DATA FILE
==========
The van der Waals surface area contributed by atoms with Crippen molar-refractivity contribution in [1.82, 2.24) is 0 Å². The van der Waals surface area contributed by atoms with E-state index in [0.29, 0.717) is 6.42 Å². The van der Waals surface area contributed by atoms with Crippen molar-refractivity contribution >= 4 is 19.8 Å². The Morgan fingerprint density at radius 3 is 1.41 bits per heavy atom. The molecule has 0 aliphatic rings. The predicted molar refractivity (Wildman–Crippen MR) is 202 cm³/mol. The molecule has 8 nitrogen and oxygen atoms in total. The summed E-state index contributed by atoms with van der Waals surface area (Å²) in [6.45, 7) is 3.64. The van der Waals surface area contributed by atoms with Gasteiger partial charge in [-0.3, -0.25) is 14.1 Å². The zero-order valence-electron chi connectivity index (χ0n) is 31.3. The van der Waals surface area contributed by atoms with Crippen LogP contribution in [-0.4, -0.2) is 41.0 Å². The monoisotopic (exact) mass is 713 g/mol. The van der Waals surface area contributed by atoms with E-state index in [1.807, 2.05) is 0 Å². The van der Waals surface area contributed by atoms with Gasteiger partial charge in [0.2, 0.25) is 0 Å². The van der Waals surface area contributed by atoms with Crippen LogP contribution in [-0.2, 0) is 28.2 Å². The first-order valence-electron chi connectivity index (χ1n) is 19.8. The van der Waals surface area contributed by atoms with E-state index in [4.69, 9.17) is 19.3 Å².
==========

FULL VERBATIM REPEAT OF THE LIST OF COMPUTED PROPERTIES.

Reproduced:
The van der Waals surface area contributed by atoms with Crippen molar-refractivity contribution in [1.82, 2.24) is 0 Å². The van der Waals surface area contributed by atoms with E-state index in [0.29, 0.717) is 6.42 Å². The van der Waals surface area contributed by atoms with Crippen molar-refractivity contribution >= 4 is 19.8 Å². The Morgan fingerprint density at radius 3 is 1.41 bits per heavy atom. The molecule has 0 aliphatic rings. The predicted molar refractivity (Wildman–Crippen MR) is 202 cm³/mol. The molecule has 8 nitrogen and oxygen atoms in total. The summed E-state index contributed by atoms with van der Waals surface area (Å²) in [6.45, 7) is 3.64. The van der Waals surface area contributed by atoms with Gasteiger partial charge in [-0.3, -0.25) is 14.1 Å². The zero-order valence-electron chi connectivity index (χ0n) is 31.3. The van der Waals surface area contributed by atoms with Crippen LogP contribution in [-0.4, -0.2) is 41.0 Å². The monoisotopic (exact) mass is 713 g/mol. The van der Waals surface area contributed by atoms with E-state index in [1.807, 2.05) is 0 Å². The van der Waals surface area contributed by atoms with Gasteiger partial charge in [0.2, 0.25) is 0 Å². The van der Waals surface area contributed by atoms with Crippen LogP contribution in [-0.2, 0) is 28.2 Å². The first-order valence-electron chi connectivity index (χ1n) is 19.8. The van der Waals surface area contributed by atoms with E-state index in [4.69, 9.17) is 19.3 Å².